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President Ma's disapproval rating jumps to 62.5%

2012/04/27 23:02:27

Taipei, April 27 (CNA) President Ma Ying-jeou's disapproval rating rose to 62.5 percent in April, and 44 percent of local voters feel they chose the wrong candidate in the 2012 presidential election, according to a recent poll conducted by a local think tank.

Ma's disapproval rating increased from 49.7 percent in March to 62.5 percent, and his approval rating dropped 12.5 percentage points to 26 percent, according to poll results released by Taiwan Thinktank.

In addition, 41.6 of respondents believed Ma's policies are headed in the wrong direction, compared with 37 percent who felt they were moving in the right direction.

Some 44.1 percent of respondents said they voted for the wrong presidential candidate on Jan. 14, slightly higher than the 43.5 percent who said they made the right choice.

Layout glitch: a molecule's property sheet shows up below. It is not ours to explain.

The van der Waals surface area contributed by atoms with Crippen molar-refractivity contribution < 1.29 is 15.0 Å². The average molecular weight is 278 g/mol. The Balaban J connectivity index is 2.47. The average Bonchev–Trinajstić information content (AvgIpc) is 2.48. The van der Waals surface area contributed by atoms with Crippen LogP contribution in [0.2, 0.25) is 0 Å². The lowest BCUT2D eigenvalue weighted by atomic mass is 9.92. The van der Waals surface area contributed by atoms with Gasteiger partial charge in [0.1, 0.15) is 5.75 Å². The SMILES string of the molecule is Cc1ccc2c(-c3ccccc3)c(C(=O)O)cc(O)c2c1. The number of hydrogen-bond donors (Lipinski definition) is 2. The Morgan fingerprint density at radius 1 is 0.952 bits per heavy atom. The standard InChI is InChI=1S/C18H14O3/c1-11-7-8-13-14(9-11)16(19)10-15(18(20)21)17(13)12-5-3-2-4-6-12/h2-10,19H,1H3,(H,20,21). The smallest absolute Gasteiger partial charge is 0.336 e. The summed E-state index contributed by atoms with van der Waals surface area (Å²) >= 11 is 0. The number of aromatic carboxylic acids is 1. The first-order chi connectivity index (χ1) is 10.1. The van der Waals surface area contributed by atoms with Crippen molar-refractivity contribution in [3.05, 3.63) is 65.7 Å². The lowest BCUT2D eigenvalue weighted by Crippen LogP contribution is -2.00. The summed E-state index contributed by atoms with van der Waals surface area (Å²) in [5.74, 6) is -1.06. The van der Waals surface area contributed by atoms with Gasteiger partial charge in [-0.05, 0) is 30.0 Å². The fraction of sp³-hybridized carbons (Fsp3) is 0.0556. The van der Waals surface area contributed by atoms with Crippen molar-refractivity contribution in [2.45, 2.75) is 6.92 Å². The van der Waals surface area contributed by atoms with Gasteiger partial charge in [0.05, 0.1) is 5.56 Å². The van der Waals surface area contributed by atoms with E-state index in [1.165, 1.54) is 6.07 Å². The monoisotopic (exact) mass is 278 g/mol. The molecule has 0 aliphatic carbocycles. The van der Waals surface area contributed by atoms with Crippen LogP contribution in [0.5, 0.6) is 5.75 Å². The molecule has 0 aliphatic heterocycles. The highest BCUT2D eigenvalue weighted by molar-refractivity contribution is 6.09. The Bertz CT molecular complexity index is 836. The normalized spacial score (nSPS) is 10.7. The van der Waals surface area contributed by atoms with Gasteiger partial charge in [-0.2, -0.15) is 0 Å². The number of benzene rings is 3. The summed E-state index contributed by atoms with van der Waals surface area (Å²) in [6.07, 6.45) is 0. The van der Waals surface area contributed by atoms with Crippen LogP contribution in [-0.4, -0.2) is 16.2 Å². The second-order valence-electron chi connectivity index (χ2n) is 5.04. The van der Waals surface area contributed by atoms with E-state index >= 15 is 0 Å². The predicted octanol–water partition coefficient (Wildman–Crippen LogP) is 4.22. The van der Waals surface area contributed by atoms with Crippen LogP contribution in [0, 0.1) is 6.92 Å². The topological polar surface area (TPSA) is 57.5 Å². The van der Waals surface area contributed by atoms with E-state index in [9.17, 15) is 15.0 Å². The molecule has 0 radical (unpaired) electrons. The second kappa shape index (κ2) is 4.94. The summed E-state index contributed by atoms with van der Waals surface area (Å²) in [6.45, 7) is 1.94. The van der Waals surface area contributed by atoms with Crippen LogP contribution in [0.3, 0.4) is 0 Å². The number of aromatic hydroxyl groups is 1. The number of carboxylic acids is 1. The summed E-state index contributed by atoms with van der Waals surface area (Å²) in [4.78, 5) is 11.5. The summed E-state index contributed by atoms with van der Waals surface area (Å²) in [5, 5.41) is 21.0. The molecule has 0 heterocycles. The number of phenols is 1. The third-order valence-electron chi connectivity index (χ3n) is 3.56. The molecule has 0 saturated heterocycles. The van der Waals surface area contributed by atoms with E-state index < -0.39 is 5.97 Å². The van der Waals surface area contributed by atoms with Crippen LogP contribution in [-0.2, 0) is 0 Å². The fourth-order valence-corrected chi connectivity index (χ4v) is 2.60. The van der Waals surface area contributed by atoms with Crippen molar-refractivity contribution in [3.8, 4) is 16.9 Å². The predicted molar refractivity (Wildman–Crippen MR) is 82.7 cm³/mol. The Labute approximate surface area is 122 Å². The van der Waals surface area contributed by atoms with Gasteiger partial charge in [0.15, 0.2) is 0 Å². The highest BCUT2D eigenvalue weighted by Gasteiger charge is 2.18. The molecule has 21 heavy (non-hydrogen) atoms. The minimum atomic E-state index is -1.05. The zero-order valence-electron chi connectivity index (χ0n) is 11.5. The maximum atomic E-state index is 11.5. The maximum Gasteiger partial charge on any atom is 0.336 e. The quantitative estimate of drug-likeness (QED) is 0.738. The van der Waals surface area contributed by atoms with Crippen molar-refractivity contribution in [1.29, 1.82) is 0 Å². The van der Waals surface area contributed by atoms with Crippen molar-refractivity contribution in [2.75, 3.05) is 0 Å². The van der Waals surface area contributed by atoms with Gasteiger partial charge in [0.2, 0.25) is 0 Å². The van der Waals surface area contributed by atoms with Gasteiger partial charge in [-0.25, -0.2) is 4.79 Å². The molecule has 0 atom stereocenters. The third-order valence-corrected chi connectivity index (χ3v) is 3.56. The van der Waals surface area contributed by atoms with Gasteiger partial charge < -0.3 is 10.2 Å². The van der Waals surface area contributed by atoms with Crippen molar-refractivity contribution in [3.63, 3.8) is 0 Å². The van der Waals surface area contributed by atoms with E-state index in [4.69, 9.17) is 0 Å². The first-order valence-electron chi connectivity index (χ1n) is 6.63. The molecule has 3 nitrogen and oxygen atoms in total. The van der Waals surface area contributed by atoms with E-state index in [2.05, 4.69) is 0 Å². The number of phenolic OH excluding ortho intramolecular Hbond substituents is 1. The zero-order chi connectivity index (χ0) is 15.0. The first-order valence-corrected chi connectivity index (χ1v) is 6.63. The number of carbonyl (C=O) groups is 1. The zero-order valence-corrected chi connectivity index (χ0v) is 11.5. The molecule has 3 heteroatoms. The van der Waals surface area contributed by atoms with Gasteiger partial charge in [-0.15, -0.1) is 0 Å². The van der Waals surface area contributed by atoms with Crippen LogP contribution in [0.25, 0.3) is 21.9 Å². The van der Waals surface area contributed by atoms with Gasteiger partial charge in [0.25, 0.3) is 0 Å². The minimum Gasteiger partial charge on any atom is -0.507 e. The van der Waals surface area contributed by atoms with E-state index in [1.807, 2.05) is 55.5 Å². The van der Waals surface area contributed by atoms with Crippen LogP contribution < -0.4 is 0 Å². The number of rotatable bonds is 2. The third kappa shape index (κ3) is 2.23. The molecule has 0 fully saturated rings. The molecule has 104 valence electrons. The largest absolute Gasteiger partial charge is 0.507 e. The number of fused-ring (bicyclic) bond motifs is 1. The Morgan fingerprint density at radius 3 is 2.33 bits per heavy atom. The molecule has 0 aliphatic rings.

That translates to about 16.9 percent of those polled who voted for Ma now believing they voted for the wrong person, the think tank said.

In the same poll, the disapproval rating for Premier Sean Chen went up to 51 percent in April from 39.5 percent in March. Chen was sworn in Feb. 6.

In response, the ruling Kuomintang said it will continue to pay close attention to public opinion and to carry out reforms.

The lower approval ratings almost certainly stemmed from fuel price hikes imposed on April 2 and planned electricity rate hikes scheduled for mid-May.

The response to the hikes only grew more heated after the generous employee benefits and high overheads of Taiwan's state-run power and oil companies were made public.

Lingering concerns over a possible capital gains tax on stock investments, proposed by the Finance Ministry, has also sparked controversy.

The local bourse's benchmark index has slid 6.9 percent since March 28, when a committee on tax reform, including imposing a capital gains tax on stock transactions, met for the first time.

The survey, conducted among Taiwanese nationals 20 years of age and above on April 23 and 24, had 1,079 valid samples and a 95 percent confidence level with a margin of error of plus or minus 3 percentage points.

(By Sophia Yeh, Lee Shu-hua and Jamie Wang)